In other words, just by doing what your body tells you, you can find the best routes to a fitter you and see results much faster than if you continue to fight against whatever it is your body really needs.
When you need to slow down and relax, your body will tell you, typically in the form of subtle signs like fatigue and flare ups of previous chronic problems. If you ignore such signals, they will get ‘louder’ in the form of illness, injury, panic episodes, or strange and apparently random bodily symptoms.
By paying attention to your body’s signals, you can prevent many of these health problems by detecting them early and determining what you need, re-balancing, and restoring yourself to full health. Getting more sleep, prioritizing alone time or intimate connections, knowing how to really relax, or practicing greater self-care are all examples of this.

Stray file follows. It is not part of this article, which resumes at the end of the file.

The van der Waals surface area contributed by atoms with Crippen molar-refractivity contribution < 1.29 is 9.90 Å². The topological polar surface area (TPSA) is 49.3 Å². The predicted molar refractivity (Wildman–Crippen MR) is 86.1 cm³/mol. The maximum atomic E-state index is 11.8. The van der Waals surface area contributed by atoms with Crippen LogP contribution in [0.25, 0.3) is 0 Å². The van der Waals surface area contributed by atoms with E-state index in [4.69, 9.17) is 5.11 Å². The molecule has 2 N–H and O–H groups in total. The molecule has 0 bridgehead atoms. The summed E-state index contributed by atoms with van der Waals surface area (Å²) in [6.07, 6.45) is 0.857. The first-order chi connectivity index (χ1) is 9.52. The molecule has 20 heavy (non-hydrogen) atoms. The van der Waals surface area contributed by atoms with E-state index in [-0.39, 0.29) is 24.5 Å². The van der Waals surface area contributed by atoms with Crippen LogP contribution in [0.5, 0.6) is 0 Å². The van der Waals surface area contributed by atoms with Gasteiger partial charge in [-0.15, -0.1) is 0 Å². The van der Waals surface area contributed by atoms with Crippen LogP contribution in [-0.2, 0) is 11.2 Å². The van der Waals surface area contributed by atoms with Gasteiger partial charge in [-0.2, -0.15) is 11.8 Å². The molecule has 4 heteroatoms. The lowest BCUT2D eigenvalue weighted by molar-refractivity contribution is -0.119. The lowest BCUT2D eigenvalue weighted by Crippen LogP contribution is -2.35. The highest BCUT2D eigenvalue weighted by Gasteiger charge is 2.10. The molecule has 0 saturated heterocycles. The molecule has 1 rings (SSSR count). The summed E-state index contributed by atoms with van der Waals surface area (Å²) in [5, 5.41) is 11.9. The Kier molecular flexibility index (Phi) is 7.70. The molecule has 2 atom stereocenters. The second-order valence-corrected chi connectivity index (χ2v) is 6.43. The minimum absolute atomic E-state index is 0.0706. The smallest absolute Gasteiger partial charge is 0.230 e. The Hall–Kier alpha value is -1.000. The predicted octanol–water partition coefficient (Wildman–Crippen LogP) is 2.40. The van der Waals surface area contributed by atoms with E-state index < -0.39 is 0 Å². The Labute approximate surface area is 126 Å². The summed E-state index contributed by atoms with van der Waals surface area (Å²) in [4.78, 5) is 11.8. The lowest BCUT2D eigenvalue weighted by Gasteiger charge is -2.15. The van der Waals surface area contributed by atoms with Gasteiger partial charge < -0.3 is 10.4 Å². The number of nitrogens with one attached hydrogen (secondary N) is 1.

Aside from preventing illness, learning to tune into your body will provide you with the knowledge you need to raise your day-to-day health from ‘I feel all right’ to ‘I feel wonderful.’
One of the unintended consequences of regularly ignoring the body’s unpleasant signals is that you also suppress a lot of the better, more pleasurable ones. Learning how to re-experience pleasure can assist you in identifying and pursuing more of what feels good for you, bringing more instant delight and satisfaction into your life. This holds true for physical activity, intimate relationships, companionship, hobbies, and pretty much everything else.
Furthermore, the brain will enhance and build up any neural pathways that you force it to go along regularly. That is, the more you practice listening to your pleasure signals, the louder and more powerful those messages become. In other words, you will be able to feel more frequent good times and fewer negative ones.